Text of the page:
Informed transitions

There are numerous examples suggesting that countries that are developing or redeveloping their industrial and technological capacities need to think carefully before adopting the policies of well-intentioned neighbours. The following are some examples.

· An intergovernmental aid project in Latin America brought canned soft drinks into small towns where there was no clean drinking water. What an order of priorities!

· In another project in Latin America, local farmers ploughed up their fields of maize to grow flowers to sell to the United States of America in order to meet their cash flow targets. This was successful financially, but maize is a staple food in the area (being used to make tortillas) and now an area once able to produce all the maize it needed grows flowers for export but imports its staple food.

· In a similar paradox, an example was recently cited of women working together in a local craft guild, watching wide-eyed as an ox cart loaded with computers drew up. The computers were to help them to be better entrepreneurs!

Programmes need to be developed that focus clearly on locally and regionally evolving economic, social and cultural needs. A rush to adopt alternative systems often means that local needs, values and ways of doing business are relegated to second place and that informal learning and informal economies that produce transferable skill sets are overlooked.

In addition to avoiding training programmes that may not meet the needs of a region or country, areas that are in the process of creating a training infrastructure may want to consider alternative ways of conceptualizing it. One problem in many areas of the world where TVET has been established is the relatively low status ascribed to it within the context of the broader educational community (King, 1993; Morris, 1996; Wright, 2000). This can lead young people and their parents to question the legitimacy of the education and training offered. This has occurred in the contexts where education is considered as a hierarchical structure, often with universities at the top and TVET institutions nearer the bottom (King, 1993; Morris, 1996; Wright, 2000). Given the need for all types of education and training opportunities now and in the future, it may be more useful to replace the traditional hierarchical structures with one that might be seen as consisting, instead of circles of education and training. This new structure would value each type of education and training for its contribution to the educational and vocational fulfilment of individuals and to the economic, social and cultural well-being of communities and regions. This paradigm would also need to allow movement across and within circles, and the process of movement would need to be clear and transparent. Given the orientation towards lifelong learning that will be needed by individuals in all educational and training settings, this paradigm may be much more useful in that it attaches value to all occupational roles and recognizes the contribution they make to society at large.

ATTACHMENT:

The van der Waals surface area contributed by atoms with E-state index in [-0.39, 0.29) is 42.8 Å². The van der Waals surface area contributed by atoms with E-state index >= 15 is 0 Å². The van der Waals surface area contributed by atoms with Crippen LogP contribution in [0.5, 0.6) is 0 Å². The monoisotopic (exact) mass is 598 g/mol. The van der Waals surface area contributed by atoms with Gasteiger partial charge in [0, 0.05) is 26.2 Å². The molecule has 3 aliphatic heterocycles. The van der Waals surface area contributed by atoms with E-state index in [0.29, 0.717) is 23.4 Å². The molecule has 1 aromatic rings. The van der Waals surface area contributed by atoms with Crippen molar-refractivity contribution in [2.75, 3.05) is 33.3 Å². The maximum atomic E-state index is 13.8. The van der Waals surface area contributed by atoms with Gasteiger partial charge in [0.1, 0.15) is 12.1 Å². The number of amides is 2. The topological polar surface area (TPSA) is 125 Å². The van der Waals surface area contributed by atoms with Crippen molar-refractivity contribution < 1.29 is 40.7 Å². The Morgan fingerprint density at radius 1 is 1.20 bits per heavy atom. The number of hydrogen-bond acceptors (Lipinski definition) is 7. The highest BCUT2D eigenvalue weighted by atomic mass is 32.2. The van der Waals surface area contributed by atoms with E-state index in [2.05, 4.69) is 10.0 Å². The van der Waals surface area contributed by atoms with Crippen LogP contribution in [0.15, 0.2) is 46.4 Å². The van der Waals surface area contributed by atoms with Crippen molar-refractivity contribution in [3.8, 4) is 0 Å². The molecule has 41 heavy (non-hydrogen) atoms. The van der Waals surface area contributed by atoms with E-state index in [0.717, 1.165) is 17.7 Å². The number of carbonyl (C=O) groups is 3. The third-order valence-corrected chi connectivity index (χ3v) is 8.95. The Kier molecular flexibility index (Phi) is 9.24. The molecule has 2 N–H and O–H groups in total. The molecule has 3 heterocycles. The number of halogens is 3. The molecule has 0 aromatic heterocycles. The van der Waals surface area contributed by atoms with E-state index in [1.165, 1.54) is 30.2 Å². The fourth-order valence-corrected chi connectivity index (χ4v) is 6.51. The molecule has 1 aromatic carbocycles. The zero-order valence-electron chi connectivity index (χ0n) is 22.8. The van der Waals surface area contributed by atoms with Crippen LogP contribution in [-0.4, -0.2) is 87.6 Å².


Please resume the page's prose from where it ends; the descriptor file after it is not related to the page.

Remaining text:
Before proceeding, it is important to outline the way in which some key terms are used in this monograph. In many cases, there are no universally accepted definitions. It is thus important for us to define key terms so that readers know the meanings we attach to them.

Technical and Vocational Education and Training (TVET)

In 1999, at the Second International Congress on Technical and Vocational Education in Seoul and at the 30th session of the General Conference of UNESCO in Paris, it was agreed to adopt the phrase “Technical and Vocational Education and Training” (TVET) to describe the combined process of education and training and recognize the common objective of employment as their immediate goal. The congress emphasized that TVET should be a multi-domain concern, requiring collaborative and integrated approaches. TVET programmes should be designed as comprehensive and inclusive systems, accommodating the needs of all learners and accessible to all. Special efforts were needed to reach marginalized groups and programmes should be designed to facilitate entry into the mainstream. TVET programmes needed to be gender-balanced, attracting men into previously female-dominated occupations and attracting women into previously male-dominated occupations. TVET is an integral component of lifelong learning and as such plays a crucial role in helping individuals and countries to achieve a culture of peace, environmentally-sound sustainable development, social cohesion and international citizenship (UNESCO, 1999).